Countermeasure: Offer to call back with the information.  If they decline to give you a number at which you can return their call, hang up.  If they do give you a number, make a note of it but don’t use it.  Instead, call the number you already have for the company, and verify the identity of whoever called you.  If you find, as you almost always will, that the call was fraudulent, give the number you wrote down to the company and the police.

GENERAL RULE:  Never give out sensitive information over the phone (for instance Social Security number, bank account numbers, credit card numbers) unless you have placed the call and it is to a known entity.  Even then, there is never a legitimate need for someone else to have your ATM password unless you are unable to visit the ATM in person and have asked someone else to withdraw cash for you.  That person should only be someone you know well and trust, because you are giving them unlimited access to your bank account.

Scam:  You receive a collect phone call from someone who claims to be a repairman or other employee of the phone company.

Countermeasure:  Don’t accept it.  No legitimate phone company employee will ask you to accept a collect call from them.

GENERAL RULE: Don’t accept a collect call from anyone you don’t know.

Scam:  Someone calls for donations to a charity with a name similar to a recognized charity, or with a name that indicates a laudable purpose, such as support of the police.  They may ask you to donate by credit card.

Countermeasure: Tell them to send their appeal by mail.  If they give you some song-and-dance about why they can’t do that, you know the charity is fraudulent.  They won’t send anything by mail because that will expose them to prosecution for mail fraud.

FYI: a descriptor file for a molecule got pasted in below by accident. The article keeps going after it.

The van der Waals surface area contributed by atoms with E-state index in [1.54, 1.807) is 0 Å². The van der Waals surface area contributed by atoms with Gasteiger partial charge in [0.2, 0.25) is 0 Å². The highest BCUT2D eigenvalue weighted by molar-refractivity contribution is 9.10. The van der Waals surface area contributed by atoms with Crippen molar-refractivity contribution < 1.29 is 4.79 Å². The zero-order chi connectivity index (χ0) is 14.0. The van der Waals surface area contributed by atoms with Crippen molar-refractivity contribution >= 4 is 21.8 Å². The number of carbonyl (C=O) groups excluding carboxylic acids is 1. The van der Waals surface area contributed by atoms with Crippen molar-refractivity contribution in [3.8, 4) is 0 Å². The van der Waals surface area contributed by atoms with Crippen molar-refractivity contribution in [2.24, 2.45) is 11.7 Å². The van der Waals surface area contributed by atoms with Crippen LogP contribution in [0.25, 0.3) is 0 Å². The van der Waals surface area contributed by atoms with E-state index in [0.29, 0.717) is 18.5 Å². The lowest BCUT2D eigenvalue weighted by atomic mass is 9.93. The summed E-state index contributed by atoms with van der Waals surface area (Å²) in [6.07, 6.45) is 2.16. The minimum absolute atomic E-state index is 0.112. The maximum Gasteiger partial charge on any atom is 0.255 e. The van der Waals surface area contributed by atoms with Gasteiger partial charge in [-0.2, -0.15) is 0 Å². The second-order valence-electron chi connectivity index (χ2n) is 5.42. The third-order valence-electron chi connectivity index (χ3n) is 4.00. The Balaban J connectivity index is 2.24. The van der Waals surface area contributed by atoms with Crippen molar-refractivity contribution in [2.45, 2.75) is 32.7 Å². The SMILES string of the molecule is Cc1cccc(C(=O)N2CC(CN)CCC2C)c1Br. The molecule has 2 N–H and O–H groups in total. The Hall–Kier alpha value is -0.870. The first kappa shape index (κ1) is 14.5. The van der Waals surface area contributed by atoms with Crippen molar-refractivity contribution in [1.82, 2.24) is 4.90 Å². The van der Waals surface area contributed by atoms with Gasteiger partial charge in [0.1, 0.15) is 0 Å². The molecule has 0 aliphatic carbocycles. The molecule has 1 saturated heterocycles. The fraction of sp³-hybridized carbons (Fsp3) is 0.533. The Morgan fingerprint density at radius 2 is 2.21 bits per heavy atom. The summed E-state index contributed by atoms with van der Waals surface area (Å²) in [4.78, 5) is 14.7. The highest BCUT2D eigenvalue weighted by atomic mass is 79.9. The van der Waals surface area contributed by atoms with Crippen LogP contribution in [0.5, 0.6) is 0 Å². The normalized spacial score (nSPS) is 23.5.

GENERAL RULES:  (1) Make donations only in response to mail solicitations.  (2) Don’t give your credit card information to someone who has phoned you.

Scam:  You are told that you’ve won a sweepstakes or other contest (which you never entered).  In order to get the proceeds, you need to send a fee that covers “processing” or some other vague operation.

Countermeasure:  Get a return number, then report the matter to the police.  If you didn’t enter the contest, you haven’t won anything.  Also, winners of genuine contests are not asked for processing fees

Bad Medicine

With the announcement of the interim Medicare Prescription Drug Discount cards, some new scams have appeared.  We describe the most frequent one below:

Scam: You are phoned, or someone comes to your door, and you are told that if you give them your social security number, and bank information or credit card number, they will register you for the discount card.  In some cases, they will even know some of your private health history.

Countermeasure:  Slam the door, or get a return number and report the matter to the police.  At the very least, the scam artist wants to make false Medicare claims in your name.  At worst, they want to drain your bank account.

This article is based on information from anti-scam organizations, from pieces in newspapers and magazines, and from the admirable web site www.snopes.com.

W. A. Shapiro